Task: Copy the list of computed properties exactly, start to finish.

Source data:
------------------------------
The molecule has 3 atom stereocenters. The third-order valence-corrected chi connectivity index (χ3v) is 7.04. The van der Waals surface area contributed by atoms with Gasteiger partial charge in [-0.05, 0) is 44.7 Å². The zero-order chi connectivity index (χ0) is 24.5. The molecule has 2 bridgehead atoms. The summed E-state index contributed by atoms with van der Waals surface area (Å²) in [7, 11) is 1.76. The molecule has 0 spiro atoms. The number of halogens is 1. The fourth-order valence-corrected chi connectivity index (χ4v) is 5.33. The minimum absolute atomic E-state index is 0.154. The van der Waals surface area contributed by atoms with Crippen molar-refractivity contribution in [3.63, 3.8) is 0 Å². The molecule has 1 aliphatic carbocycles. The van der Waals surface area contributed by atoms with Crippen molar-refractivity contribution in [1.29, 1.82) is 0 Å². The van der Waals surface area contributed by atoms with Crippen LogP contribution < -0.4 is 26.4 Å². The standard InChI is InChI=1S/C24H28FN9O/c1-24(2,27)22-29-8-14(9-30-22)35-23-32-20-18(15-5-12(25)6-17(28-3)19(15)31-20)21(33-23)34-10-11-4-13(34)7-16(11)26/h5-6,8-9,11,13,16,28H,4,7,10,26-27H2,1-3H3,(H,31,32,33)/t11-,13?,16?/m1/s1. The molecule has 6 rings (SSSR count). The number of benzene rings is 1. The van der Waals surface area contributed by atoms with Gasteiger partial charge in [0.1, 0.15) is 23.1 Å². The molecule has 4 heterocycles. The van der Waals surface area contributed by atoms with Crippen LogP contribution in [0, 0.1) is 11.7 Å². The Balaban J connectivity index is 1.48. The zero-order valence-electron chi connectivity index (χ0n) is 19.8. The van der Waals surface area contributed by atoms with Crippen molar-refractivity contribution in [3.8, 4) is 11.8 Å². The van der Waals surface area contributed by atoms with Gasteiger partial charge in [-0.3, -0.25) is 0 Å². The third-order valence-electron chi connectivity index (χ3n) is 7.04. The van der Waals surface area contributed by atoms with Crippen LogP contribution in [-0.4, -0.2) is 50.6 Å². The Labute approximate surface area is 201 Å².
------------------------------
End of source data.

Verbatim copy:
The molecule has 3 atom stereocenters. The third-order valence-corrected chi connectivity index (χ3v) is 7.04. The van der Waals surface area contributed by atoms with Gasteiger partial charge in [-0.05, 0) is 44.7 Å². The zero-order chi connectivity index (χ0) is 24.5. The molecule has 2 bridgehead atoms. The summed E-state index contributed by atoms with van der Waals surface area (Å²) in [7, 11) is 1.76. The molecule has 0 spiro atoms. The number of halogens is 1. The fourth-order valence-corrected chi connectivity index (χ4v) is 5.33. The minimum absolute atomic E-state index is 0.154. The van der Waals surface area contributed by atoms with Crippen molar-refractivity contribution in [3.63, 3.8) is 0 Å². The molecule has 1 aliphatic carbocycles. The van der Waals surface area contributed by atoms with Crippen molar-refractivity contribution in [1.29, 1.82) is 0 Å². The van der Waals surface area contributed by atoms with Crippen LogP contribution < -0.4 is 26.4 Å². The standard InChI is InChI=1S/C24H28FN9O/c1-24(2,27)22-29-8-14(9-30-22)35-23-32-20-18(15-5-12(25)6-17(28-3)19(15)31-20)21(33-23)34-10-11-4-13(34)7-16(11)26/h5-6,8-9,11,13,16,28H,4,7,10,26-27H2,1-3H3,(H,31,32,33)/t11-,13?,16?/m1/s1. The molecule has 6 rings (SSSR count). The number of benzene rings is 1. The van der Waals surface area contributed by atoms with Gasteiger partial charge in [0.1, 0.15) is 23.1 Å². The molecule has 4 heterocycles. The van der Waals surface area contributed by atoms with Crippen LogP contribution in [0, 0.1) is 11.7 Å². The Balaban J connectivity index is 1.48. The zero-order valence-electron chi connectivity index (χ0n) is 19.8. The van der Waals surface area contributed by atoms with Crippen molar-refractivity contribution in [3.8, 4) is 11.8 Å². The van der Waals surface area contributed by atoms with Gasteiger partial charge in [-0.3, -0.25) is 0 Å². The third-order valence-electron chi connectivity index (χ3n) is 7.04. The van der Waals surface area contributed by atoms with Crippen LogP contribution in [-0.4, -0.2) is 50.6 Å². The Labute approximate surface area is 201 Å².